American Restoration has been one of the History Channel's most successful shows since its inception. Debuting in October 2010, the program initially focused on Rick's Restorations, a Las Vegas business specializing in repairing vintage items and making them look new. Proprietor Rick Dale, who started off as a contributor to Pawn Stars, was the focus, though his trusted crew and beloved family members also got screen time. Each episode featured his team taking on big projects and giving new life to old or discarded items.
The entire scope of the show changed for its seventh season, however. Rick's Restorations was gone, replaced by five different businesses, each with its own particular specialty. A brand new cast was ushered in. It's extremely rare for a hit program to change courses in such a radical manner, yet that's exactly what happened. This is just one of several dramas and scandals surrounding American Restoration.
We've gathered some surprising facts about the show, its cast members, and the overall production of this popular series. Some of the things you're about to learn will shock you. Others will amuse you. Either way, you'll have a better understanding of the inner workings of a top reality show.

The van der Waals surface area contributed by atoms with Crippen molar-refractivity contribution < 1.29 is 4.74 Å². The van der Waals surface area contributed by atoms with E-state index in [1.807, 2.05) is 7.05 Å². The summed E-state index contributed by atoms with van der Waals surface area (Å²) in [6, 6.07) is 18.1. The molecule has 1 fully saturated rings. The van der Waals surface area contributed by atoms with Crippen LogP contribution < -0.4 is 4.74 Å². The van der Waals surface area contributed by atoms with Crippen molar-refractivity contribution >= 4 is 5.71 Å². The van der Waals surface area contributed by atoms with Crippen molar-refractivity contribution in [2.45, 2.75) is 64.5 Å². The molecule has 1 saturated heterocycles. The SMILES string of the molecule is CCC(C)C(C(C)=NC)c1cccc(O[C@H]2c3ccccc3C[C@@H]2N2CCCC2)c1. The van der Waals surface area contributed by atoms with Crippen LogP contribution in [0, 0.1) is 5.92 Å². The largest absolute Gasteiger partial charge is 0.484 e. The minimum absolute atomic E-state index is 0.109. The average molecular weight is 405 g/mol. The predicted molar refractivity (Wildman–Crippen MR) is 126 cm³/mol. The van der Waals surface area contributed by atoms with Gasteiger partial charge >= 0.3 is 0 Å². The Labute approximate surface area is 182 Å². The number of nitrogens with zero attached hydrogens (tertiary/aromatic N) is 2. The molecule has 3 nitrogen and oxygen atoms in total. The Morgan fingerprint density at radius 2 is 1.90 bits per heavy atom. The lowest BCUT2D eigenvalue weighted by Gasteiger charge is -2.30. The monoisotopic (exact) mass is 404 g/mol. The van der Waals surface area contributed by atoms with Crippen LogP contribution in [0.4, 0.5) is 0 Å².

Here are 15 Dark Secrets From American Restoration You Had No Idea About.
If you head out to Rick's Restoration in Las Vegas, you can take a tour of the facility -- but you may not want to. The tour has gotten some bad reviews from visitors.
A common complaint is that there are two editions of it, neither particularly impressive. The five-dollar version only lasts ten minutes and gives you little more than access to the gift shop, where they'll be happy to help you part with your money. There's virtually no chance of seeing anyone from the show. You can peek at the shop through windows, but no pictures are allowed.
The fifty-dollar version doesn't give you much more. Photos are allowed, you get to see some of the items restored, and for an additional $25, you can get a picture of yourself with Rick mailed to your home. At least they give you free shipping!
Nothing hurts a business like screwing over the customers. A website called the Vegas Tourist alleges that Rick Dale acted dishonorably toward someone acquiring his services.
The story goes that 85-year-old Angel Delgadillo agreed to let American Restoration film in his memorabilia shop. He asked Rick to repair an old jukebox that he wanted to use to entertain guests in his store. Rick agreed to do the job at a cost of $4,000.
Two months later, the jukebox was returned. It looked better, but allegedly still didn't function, and the hefty check had been cashed. Mr. Delgadillo's letters and phone calls asking for the job to be done right were reportedly not returned. Only after this story gained traction online did Rick arrange for the jukebox to be restored by someone who specialized in electronics, at his own expense.